Find safety in your body
Mama Mia… here we go again. As the second wave of Covid-19 hits Australia, it feels like we will never get back to ‘normal’ life again. This week someone said to me “it feels like I’m looking at a tsunami wave coming towards me, but there’s no point even trying to run away – you won’t make it, there is nowhere safe.” Many of my clients are suffering from anxiety and not feeling safe in their world. When the world around you is spinning, the only place you can find safety is in your body. Your body is a ‘resource’ to help you feel safe again and reduce the symptoms of anxiety.
Here are my favorite ways to find safety in your body:
There are approximately 200,000 sensory nerves on the soles of your feet. They sense pressure, texture, temperature, and more. Sensory nerves send chemical information to the brain on the status of the environment around you. Telling your brain whether the environment is safe or unsafe. So let’s use those nerves to tell your brain that your body is safe.
Take off your shoes and socks, feel the ground beneath your feet. Really focus your attention on what you feel beneath your feet – textures, temperature, shapes, pressure, painful bits (avoid those bindis!)
If you can go outside and touch the ground that’s brilliant. But even letting your feet contact the carpet or tiles is enough.
The messages sent to your brain will be telling your nervous system about the state of your immediate physical surroundings. Telling your brain that you are in a place of safety, bringing you into the present moment. We’re tricking your brain into focusing on the physical surroundings instead of your anxious thoughts. Helping you feel calmer and safe in your body.
Self-massage, tapping, and pummelling
Sometimes when we get anxious or feel unsafe, we mentally disconnect from our bodies. Applying gentle pressure on our sensory nerves through massage, tapping, or pummelling is a quick way to remind your brain that you have a body beneath your neck.
Starting at your feet, squeeze-and-release the sole of your foot with your fingers and thumb. Move from the pads of your toes all the way to your heel. The pressure will reawaken those sensory nerves, reminding your brain that we’re focusing on your body, not your anxious thoughts.
When you’ve finished your foot, work your way up to your calf muscle and into your upper thigh. Gently (and the emphasis is on ‘gently’ because we want you to relax) massage your leg. Perhaps using your hand to softly squeeze and release the muscles. Or maybe tapping with your fingertips or pummelling with a soft fist.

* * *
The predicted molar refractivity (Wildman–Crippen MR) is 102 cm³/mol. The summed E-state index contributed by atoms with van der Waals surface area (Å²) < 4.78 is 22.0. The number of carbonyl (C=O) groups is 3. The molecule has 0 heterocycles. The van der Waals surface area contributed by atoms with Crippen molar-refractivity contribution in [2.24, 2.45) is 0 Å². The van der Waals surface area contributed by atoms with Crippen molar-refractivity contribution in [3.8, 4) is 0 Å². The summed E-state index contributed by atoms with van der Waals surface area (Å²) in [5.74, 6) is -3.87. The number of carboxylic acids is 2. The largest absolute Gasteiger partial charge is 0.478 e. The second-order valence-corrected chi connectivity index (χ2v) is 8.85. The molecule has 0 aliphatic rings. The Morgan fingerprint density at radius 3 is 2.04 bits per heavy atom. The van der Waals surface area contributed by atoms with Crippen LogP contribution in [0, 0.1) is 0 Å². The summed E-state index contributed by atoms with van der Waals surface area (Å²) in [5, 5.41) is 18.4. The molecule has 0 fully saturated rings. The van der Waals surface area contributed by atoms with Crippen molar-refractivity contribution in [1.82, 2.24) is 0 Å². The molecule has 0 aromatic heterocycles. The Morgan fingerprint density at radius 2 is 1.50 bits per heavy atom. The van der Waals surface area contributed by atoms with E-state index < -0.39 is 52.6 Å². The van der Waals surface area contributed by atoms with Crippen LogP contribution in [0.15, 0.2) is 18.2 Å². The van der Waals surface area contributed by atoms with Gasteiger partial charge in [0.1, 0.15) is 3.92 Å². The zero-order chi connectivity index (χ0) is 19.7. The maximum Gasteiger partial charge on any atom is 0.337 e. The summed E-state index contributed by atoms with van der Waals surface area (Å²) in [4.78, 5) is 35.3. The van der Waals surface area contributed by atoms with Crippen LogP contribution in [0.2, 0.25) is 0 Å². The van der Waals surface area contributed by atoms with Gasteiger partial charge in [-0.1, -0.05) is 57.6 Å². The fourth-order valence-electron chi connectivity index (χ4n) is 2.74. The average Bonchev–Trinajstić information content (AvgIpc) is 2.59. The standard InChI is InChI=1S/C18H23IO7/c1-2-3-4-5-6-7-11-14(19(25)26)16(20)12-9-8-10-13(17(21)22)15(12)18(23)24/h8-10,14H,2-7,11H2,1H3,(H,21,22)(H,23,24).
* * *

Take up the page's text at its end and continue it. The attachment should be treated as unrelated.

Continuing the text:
Swap to the other leg and work your way up to your thigh.
Using softly-closed fists, gently pummel your buttock muscles and your lower back.
Moving up to your belly, place the flat of your hand just below your ribcage. Take a moment to sense the warmth from your hand through your skin/clothes. Slowly circle the flat of your hand clockwise around your belly. (For the directionally-challenged of you – start below the ribcage, move your hands to the left, then down to your pubic area, over to the right, and then continue in your circle. By going in a clockwise direction, we follow the direction of your large intestine).
Bring your hand up to your breast bone, your sternum. With your fingertips gently tap up and down your sternum bone, bringing awareness to this area. This can be quite painful, so go easy on yourself.
Take one hand to your opposite arm, squeezing and releasing the muscles from your upper arm down to your hands. Hands can take a lot of pressure, so don’t be afraid to go a bit heavier here with the pressure.
Massage your opposite shoulder using the pads of your fingers. Then swap.
Squeeze and release the muscles on the back of your neck with one hand. Note. Avoid the front of your throat – there are many delicate structures here e.g. thyroid gland and blood vessels.
Use the pads of your fingers to gently tap all over your face and scalp.
You should now be able to feel all of your body. Perhaps even sense a gentle glow throughout your body.
Yoga, Pilates, and Body Psychotherapy all have one thing in common – deep diaphragmatic breathing. We can override our nervous system – press the reset button if you like – with deep diaphragmatic breathing. When we breathe deeply, the long slow exhale tells our nervous system that it can switch back into the ‘rest and digest’ parasympathetic state. That it is safe.
Here are some simple types of calming diaphragmatic breathing:
If you want to find out more about why we experience these physical symptoms in anxiety, have a look at my FREE e-book “Three Easy Ways to Reduce Your Anxiety”. It’s an instant download and there is a bonus video and audio recording to help you do the exercises.
I hope this guide helped you find safety in your body, and feel a whole lot less anxious.